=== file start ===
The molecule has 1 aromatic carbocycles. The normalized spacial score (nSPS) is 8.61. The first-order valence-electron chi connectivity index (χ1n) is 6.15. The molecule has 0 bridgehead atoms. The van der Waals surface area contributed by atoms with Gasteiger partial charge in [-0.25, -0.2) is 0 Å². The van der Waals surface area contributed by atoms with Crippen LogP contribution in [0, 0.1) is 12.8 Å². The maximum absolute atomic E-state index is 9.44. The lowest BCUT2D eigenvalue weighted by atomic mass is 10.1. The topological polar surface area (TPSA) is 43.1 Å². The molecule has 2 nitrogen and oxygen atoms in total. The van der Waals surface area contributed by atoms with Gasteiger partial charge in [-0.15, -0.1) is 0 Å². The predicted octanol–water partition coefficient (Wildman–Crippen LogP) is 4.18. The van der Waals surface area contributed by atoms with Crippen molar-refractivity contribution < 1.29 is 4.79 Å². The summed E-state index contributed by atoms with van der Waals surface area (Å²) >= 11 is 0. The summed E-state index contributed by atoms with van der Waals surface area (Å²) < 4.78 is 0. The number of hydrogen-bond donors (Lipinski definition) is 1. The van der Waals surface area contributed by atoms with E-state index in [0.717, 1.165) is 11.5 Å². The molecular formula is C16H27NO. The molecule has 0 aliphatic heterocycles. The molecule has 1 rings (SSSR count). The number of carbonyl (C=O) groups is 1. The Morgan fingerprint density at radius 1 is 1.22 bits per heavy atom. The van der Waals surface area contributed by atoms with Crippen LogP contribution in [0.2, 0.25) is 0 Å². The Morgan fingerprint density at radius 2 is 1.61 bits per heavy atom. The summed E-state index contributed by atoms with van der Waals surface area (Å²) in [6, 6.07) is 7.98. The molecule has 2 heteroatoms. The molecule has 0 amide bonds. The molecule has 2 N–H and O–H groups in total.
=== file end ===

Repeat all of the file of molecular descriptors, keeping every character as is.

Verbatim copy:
The molecule has 1 aromatic carbocycles. The normalized spacial score (nSPS) is 8.61. The first-order valence-electron chi connectivity index (χ1n) is 6.15. The molecule has 0 bridgehead atoms. The van der Waals surface area contributed by atoms with Gasteiger partial charge in [-0.25, -0.2) is 0 Å². The van der Waals surface area contributed by atoms with Crippen LogP contribution in [0, 0.1) is 12.8 Å². The maximum absolute atomic E-state index is 9.44. The lowest BCUT2D eigenvalue weighted by atomic mass is 10.1. The topological polar surface area (TPSA) is 43.1 Å². The molecule has 2 nitrogen and oxygen atoms in total. The van der Waals surface area contributed by atoms with Gasteiger partial charge in [-0.15, -0.1) is 0 Å². The predicted octanol–water partition coefficient (Wildman–Crippen LogP) is 4.18. The van der Waals surface area contributed by atoms with Crippen molar-refractivity contribution < 1.29 is 4.79 Å². The summed E-state index contributed by atoms with van der Waals surface area (Å²) >= 11 is 0. The summed E-state index contributed by atoms with van der Waals surface area (Å²) < 4.78 is 0. The number of hydrogen-bond donors (Lipinski definition) is 1. The van der Waals surface area contributed by atoms with E-state index in [0.717, 1.165) is 11.5 Å². The molecular formula is C16H27NO. The molecule has 0 aliphatic heterocycles. The molecule has 1 rings (SSSR count). The number of carbonyl (C=O) groups is 1. The Morgan fingerprint density at radius 1 is 1.22 bits per heavy atom. The van der Waals surface area contributed by atoms with Crippen LogP contribution in [0.2, 0.25) is 0 Å². The Morgan fingerprint density at radius 2 is 1.61 bits per heavy atom. The summed E-state index contributed by atoms with van der Waals surface area (Å²) in [6, 6.07) is 7.98. The molecule has 2 heteroatoms. The molecule has 0 amide bonds. The molecule has 2 N–H and O–H groups in total.